Perhaps no profession leans on the power of delusion so much as politics.
That middling crowd in a city of millions? Proof that they love me.
That poll showing a looming loss a week before the vote? The only poll that counts is the one on election day.
That crushing defeat on election day? Not a verdict on me; our message just didn't get through.
To be sure, perhaps no calling except professional sports requires its participants to so publicly put themselves on the line, with a huge potential for humiliation — and without the athletes' safety net of public acclaim and outlandish financial compensation.
Most politicians are in it for the service: Does any other reason offset the grief?
Still, delusion ranks as one of the best-honed political characteristics, as several recent developments have made clear.
A mild one, residing on the border of public relations, came from House Majority Leader
"I believe California is more competitive than probably other places," McCarthy said. "I also think that by playing in California, it helped us win other places across the country. Unfortunately, the Democrats spent a great deal. It's not easy to win [here], but I am not giving up on California."
Well, he can't say he will give up on California — destructive message, that. But the fact remains that much of California is not competitive in the least. Most of it is owned lock, stock and ballot box by the enemy party, Democrats. The state's ascendant political groups — independents, Latinos and Asians — are loyal Democratic voters here. And if things are bad for Republicans now, ponder conditions after the next census and redistricting, after even more growth by those groups.
To his credit, McCarthy was defending his party's free spending in several competitive districts it ultimately lost (and the GOP's decision not to play big in a district that turned out to be close). And amid the optimism he did say something blatantly honest: "California did not turn out the way I wanted it to turn out."
In any case, his drive-by delusion paled in comparison with the grand exercise now being undertaken by another Republican:
Fiorina is the former Hewlett Packard chief executive who challenged California Democrat
Fiorina's next move: running for president. In a November appearance on NBC's "Meet the Press," she coyly confirmed her interest.
"When people keep asking you over and over again, you have to pause and reflect. So I'll pause and reflect at the right time," she told moderator Chuck Todd. National Journal later reported that she had deputized associates to start hiring with the expectation of an early 2015 announcement. (Efforts to reach Fiorina, who has declined interviews lately, were unsuccessful).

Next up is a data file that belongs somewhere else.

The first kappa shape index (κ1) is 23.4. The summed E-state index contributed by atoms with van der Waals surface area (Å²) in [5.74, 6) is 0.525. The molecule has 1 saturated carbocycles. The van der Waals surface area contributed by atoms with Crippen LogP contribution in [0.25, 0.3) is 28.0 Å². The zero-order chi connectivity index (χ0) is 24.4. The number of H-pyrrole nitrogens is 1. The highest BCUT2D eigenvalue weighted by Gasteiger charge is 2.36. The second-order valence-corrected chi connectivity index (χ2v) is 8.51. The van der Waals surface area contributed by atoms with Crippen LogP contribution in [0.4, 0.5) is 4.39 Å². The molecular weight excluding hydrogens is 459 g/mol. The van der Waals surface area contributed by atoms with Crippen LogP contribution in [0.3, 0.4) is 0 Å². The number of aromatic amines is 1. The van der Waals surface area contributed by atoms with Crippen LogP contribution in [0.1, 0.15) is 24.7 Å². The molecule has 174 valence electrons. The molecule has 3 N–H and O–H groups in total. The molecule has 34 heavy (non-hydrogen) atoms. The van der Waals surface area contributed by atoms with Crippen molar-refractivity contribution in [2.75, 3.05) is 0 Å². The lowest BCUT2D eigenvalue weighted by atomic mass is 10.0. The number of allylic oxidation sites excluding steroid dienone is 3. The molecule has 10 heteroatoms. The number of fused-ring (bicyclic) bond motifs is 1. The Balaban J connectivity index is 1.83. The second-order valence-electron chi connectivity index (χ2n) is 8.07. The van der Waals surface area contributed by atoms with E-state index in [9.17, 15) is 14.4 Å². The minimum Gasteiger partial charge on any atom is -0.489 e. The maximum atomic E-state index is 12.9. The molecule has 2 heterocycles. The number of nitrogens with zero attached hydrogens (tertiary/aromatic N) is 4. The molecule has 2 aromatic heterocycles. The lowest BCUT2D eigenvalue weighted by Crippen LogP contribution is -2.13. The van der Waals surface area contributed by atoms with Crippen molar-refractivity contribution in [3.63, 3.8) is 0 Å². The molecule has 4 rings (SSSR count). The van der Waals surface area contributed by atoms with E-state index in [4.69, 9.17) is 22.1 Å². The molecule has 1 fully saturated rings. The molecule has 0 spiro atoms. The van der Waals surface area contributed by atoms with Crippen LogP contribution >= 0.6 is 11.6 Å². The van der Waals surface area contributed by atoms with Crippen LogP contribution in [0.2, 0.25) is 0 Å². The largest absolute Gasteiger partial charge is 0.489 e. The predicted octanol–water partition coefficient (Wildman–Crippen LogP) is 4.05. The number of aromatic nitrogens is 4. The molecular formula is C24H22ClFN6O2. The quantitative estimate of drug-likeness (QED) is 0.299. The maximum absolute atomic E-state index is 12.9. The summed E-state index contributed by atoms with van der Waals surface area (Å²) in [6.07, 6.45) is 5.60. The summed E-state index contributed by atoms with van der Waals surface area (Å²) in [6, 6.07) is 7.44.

Fiorina spent the last few months traveling to places such as Iowa, New Hampshire and South Carolina — detect a trend? — to make speeches and support midterm candidates, many of them women. She has scheduled speeches to influential groups in early 2015.
Presumably, her presidential campaign would be premised on Fiorina standing out in a sea of dark gray and navy suits. But here's a reality check from California: In the Senate race, Fiorina lost women by double digits. And that's not the worst of it.
Her 2010 campaign still owes providers and staffers — some of them her most loyal aides — almost half a million dollars, which, along with her rocky tenure at HP, would seem to cut into her credibility as a business whiz. As the San Francisco Chronicle headlined a recent piece by conservative columnist Debra Saunders: "Carly Fiorina, the deadbeat presidential candidate."
And Democrats still celebrating their evisceration of
"When you're talking about massive layoffs, which we did … perhaps the work needs to be done somewhere else?" Fiorina was shown saying in one of the more devastating ads of the 2010 cycle.
Marty Wilson, a longtime GOP strategist who worked for Fiorina in her Senate race, said she would bring underestimated assets to a national bid: a massive fundraising list from the 2010 campaign, policy views that dovetail with socially conservative primary voters, and her gender.
"No one should underestimate her," said Wilson, who is now vice president for public affairs at the California Chamber of Commerce. (Wilson and his former firm are owed more than $80,000 by Fiorina's last campaign, according to
Wilson may have planted a seed for Fiorina when, after the 2010 campaign, he encouraged her to run for president in 2012. "She just told me I was nuts," he said.
Did she mean delusional?